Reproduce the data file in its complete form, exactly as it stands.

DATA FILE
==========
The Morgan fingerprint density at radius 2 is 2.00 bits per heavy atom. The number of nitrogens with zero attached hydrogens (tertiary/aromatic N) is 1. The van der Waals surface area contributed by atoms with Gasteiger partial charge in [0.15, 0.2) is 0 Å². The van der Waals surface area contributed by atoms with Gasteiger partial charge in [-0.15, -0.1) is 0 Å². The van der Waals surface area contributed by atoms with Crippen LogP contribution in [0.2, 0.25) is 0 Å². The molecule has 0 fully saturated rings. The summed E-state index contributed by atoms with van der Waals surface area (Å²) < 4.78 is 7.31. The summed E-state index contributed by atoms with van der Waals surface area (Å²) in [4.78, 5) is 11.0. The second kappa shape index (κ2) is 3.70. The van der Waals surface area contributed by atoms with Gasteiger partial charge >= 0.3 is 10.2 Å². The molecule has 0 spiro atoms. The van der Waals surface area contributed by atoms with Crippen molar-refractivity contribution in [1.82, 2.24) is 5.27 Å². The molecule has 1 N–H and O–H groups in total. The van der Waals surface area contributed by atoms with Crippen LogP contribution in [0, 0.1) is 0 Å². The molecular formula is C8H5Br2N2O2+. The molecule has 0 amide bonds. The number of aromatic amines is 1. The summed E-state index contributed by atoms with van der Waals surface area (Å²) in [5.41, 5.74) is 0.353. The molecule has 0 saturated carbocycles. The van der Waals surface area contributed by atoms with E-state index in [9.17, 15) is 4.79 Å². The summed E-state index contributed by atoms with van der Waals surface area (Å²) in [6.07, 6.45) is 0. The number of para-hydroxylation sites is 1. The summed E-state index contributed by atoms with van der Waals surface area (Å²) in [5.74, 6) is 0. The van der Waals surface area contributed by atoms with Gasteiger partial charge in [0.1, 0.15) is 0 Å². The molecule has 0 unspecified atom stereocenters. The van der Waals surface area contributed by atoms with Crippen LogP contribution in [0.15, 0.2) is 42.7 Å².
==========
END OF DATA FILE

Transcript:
The Morgan fingerprint density at radius 2 is 2.00 bits per heavy atom. The number of nitrogens with zero attached hydrogens (tertiary/aromatic N) is 1. The van der Waals surface area contributed by atoms with Gasteiger partial charge in [0.15, 0.2) is 0 Å². The van der Waals surface area contributed by atoms with Gasteiger partial charge in [-0.15, -0.1) is 0 Å². The van der Waals surface area contributed by atoms with Crippen LogP contribution in [0.2, 0.25) is 0 Å². The molecule has 0 fully saturated rings. The summed E-state index contributed by atoms with van der Waals surface area (Å²) < 4.78 is 7.31. The summed E-state index contributed by atoms with van der Waals surface area (Å²) in [4.78, 5) is 11.0. The second kappa shape index (κ2) is 3.70. The van der Waals surface area contributed by atoms with Gasteiger partial charge >= 0.3 is 10.2 Å². The molecule has 0 spiro atoms. The van der Waals surface area contributed by atoms with Crippen molar-refractivity contribution in [1.82, 2.24) is 5.27 Å². The molecule has 1 N–H and O–H groups in total. The van der Waals surface area contributed by atoms with Crippen LogP contribution in [0, 0.1) is 0 Å². The molecular formula is C8H5Br2N2O2+. The molecule has 0 amide bonds. The number of aromatic amines is 1. The summed E-state index contributed by atoms with van der Waals surface area (Å²) in [5.41, 5.74) is 0.353. The molecule has 0 saturated carbocycles. The van der Waals surface area contributed by atoms with E-state index in [9.17, 15) is 4.79 Å². The summed E-state index contributed by atoms with van der Waals surface area (Å²) in [6.07, 6.45) is 0. The number of para-hydroxylation sites is 1. The summed E-state index contributed by atoms with van der Waals surface area (Å²) in [5.74, 6) is 0. The van der Waals surface area contributed by atoms with Gasteiger partial charge in [0.1, 0.15) is 0 Å². The molecule has 0 unspecified atom stereocenters. The van der Waals surface area contributed by atoms with Crippen LogP contribution in [0.15, 0.2) is 42.7 Å².